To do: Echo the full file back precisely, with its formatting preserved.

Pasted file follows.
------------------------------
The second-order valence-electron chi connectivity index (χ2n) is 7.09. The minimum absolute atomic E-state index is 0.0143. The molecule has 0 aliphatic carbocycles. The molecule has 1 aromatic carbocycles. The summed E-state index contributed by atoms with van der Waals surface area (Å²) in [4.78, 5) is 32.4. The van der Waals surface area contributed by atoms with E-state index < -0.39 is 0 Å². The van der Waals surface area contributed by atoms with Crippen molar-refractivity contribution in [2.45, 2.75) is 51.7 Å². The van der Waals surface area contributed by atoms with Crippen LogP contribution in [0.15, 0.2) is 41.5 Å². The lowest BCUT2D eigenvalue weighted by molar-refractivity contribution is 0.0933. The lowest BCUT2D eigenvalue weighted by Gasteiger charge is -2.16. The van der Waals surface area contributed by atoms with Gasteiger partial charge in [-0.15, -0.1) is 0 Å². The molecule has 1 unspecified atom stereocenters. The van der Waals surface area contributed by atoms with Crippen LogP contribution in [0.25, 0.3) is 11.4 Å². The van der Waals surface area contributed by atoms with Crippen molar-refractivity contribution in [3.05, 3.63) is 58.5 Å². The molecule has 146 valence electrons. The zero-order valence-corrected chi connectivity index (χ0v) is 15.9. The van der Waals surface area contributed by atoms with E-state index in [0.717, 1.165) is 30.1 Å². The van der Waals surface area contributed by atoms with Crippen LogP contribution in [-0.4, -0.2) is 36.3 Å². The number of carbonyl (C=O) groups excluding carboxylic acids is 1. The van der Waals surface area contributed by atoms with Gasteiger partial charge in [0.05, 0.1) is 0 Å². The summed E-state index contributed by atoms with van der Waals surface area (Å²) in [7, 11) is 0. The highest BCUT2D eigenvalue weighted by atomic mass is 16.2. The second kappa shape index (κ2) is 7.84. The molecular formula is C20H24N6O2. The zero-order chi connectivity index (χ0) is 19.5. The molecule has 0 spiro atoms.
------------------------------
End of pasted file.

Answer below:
The second-order valence-electron chi connectivity index (χ2n) is 7.09. The minimum absolute atomic E-state index is 0.0143. The molecule has 0 aliphatic carbocycles. The molecule has 1 aromatic carbocycles. The summed E-state index contributed by atoms with van der Waals surface area (Å²) in [4.78, 5) is 32.4. The van der Waals surface area contributed by atoms with E-state index < -0.39 is 0 Å². The van der Waals surface area contributed by atoms with Crippen molar-refractivity contribution in [2.45, 2.75) is 51.7 Å². The van der Waals surface area contributed by atoms with Crippen LogP contribution in [0.15, 0.2) is 41.5 Å². The lowest BCUT2D eigenvalue weighted by molar-refractivity contribution is 0.0933. The lowest BCUT2D eigenvalue weighted by Gasteiger charge is -2.16. The van der Waals surface area contributed by atoms with Gasteiger partial charge in [-0.15, -0.1) is 0 Å². The molecule has 1 unspecified atom stereocenters. The van der Waals surface area contributed by atoms with Crippen LogP contribution in [0.25, 0.3) is 11.4 Å². The van der Waals surface area contributed by atoms with Crippen molar-refractivity contribution in [3.05, 3.63) is 58.5 Å². The molecule has 146 valence electrons. The zero-order valence-corrected chi connectivity index (χ0v) is 15.9. The van der Waals surface area contributed by atoms with E-state index in [0.717, 1.165) is 30.1 Å². The van der Waals surface area contributed by atoms with Crippen LogP contribution in [-0.4, -0.2) is 36.3 Å². The number of carbonyl (C=O) groups excluding carboxylic acids is 1. The van der Waals surface area contributed by atoms with Gasteiger partial charge in [0.05, 0.1) is 0 Å². The summed E-state index contributed by atoms with van der Waals surface area (Å²) in [7, 11) is 0. The highest BCUT2D eigenvalue weighted by atomic mass is 16.2. The second kappa shape index (κ2) is 7.84. The molecular formula is C20H24N6O2. The zero-order chi connectivity index (χ0) is 19.5. The molecule has 0 spiro atoms.